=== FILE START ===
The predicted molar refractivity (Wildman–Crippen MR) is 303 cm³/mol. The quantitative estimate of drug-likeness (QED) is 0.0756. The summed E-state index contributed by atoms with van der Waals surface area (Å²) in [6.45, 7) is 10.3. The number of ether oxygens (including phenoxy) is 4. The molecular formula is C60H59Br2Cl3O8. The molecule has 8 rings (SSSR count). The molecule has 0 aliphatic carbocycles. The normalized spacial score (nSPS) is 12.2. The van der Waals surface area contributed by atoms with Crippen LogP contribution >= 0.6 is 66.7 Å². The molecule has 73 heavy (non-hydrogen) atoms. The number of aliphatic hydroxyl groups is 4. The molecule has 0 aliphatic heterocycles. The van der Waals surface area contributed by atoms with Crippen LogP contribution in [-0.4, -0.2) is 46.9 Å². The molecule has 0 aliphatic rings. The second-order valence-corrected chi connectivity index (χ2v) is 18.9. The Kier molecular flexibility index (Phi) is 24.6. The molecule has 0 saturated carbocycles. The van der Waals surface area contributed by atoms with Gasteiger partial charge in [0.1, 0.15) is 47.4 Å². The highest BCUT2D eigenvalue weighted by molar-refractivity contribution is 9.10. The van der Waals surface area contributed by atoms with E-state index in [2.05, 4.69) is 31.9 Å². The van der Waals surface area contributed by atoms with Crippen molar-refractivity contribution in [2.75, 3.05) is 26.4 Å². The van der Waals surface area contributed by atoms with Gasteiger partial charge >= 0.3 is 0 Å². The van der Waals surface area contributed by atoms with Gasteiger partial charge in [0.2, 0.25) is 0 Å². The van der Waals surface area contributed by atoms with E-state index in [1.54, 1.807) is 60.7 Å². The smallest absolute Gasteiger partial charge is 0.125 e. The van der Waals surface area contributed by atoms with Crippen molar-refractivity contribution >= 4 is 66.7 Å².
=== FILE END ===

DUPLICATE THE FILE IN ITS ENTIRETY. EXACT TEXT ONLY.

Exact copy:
The predicted molar refractivity (Wildman–Crippen MR) is 303 cm³/mol. The quantitative estimate of drug-likeness (QED) is 0.0756. The summed E-state index contributed by atoms with van der Waals surface area (Å²) in [6.45, 7) is 10.3. The number of ether oxygens (including phenoxy) is 4. The molecular formula is C60H59Br2Cl3O8. The molecule has 8 rings (SSSR count). The molecule has 0 aliphatic carbocycles. The normalized spacial score (nSPS) is 12.2. The van der Waals surface area contributed by atoms with Crippen LogP contribution >= 0.6 is 66.7 Å². The molecule has 73 heavy (non-hydrogen) atoms. The number of aliphatic hydroxyl groups is 4. The molecule has 0 aliphatic heterocycles. The van der Waals surface area contributed by atoms with Crippen LogP contribution in [-0.4, -0.2) is 46.9 Å². The molecule has 0 aliphatic rings. The second-order valence-corrected chi connectivity index (χ2v) is 18.9. The Kier molecular flexibility index (Phi) is 24.6. The molecule has 0 saturated carbocycles. The van der Waals surface area contributed by atoms with Gasteiger partial charge in [0.1, 0.15) is 47.4 Å². The highest BCUT2D eigenvalue weighted by molar-refractivity contribution is 9.10. The van der Waals surface area contributed by atoms with E-state index in [2.05, 4.69) is 31.9 Å². The van der Waals surface area contributed by atoms with Crippen molar-refractivity contribution in [2.75, 3.05) is 26.4 Å². The van der Waals surface area contributed by atoms with Gasteiger partial charge >= 0.3 is 0 Å². The van der Waals surface area contributed by atoms with Gasteiger partial charge in [0.2, 0.25) is 0 Å². The van der Waals surface area contributed by atoms with E-state index in [1.54, 1.807) is 60.7 Å². The smallest absolute Gasteiger partial charge is 0.125 e. The van der Waals surface area contributed by atoms with Crippen molar-refractivity contribution >= 4 is 66.7 Å².